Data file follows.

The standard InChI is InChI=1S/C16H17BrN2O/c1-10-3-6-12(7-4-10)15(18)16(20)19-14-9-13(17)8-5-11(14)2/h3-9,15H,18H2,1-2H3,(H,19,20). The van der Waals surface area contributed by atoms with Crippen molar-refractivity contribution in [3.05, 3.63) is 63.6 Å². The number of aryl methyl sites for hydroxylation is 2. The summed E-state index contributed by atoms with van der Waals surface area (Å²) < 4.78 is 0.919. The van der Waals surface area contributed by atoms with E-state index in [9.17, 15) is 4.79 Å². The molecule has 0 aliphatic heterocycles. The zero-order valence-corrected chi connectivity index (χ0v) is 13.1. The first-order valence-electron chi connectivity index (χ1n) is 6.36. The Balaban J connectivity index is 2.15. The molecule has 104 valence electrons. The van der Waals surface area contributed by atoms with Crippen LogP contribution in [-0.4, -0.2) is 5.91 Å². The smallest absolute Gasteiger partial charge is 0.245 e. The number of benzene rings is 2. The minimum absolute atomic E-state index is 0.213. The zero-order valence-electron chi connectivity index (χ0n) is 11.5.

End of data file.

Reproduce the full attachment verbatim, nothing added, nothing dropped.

The standard InChI is InChI=1S/C16H17BrN2O/c1-10-3-6-12(7-4-10)15(18)16(20)19-14-9-13(17)8-5-11(14)2/h3-9,15H,18H2,1-2H3,(H,19,20). The van der Waals surface area contributed by atoms with Crippen molar-refractivity contribution in [3.05, 3.63) is 63.6 Å². The number of aryl methyl sites for hydroxylation is 2. The summed E-state index contributed by atoms with van der Waals surface area (Å²) < 4.78 is 0.919. The van der Waals surface area contributed by atoms with E-state index in [9.17, 15) is 4.79 Å². The molecule has 0 aliphatic heterocycles. The zero-order valence-corrected chi connectivity index (χ0v) is 13.1. The first-order valence-electron chi connectivity index (χ1n) is 6.36. The Balaban J connectivity index is 2.15. The molecule has 104 valence electrons. The van der Waals surface area contributed by atoms with Crippen LogP contribution in [-0.4, -0.2) is 5.91 Å². The smallest absolute Gasteiger partial charge is 0.245 e. The number of benzene rings is 2. The minimum absolute atomic E-state index is 0.213. The zero-order valence-electron chi connectivity index (χ0n) is 11.5.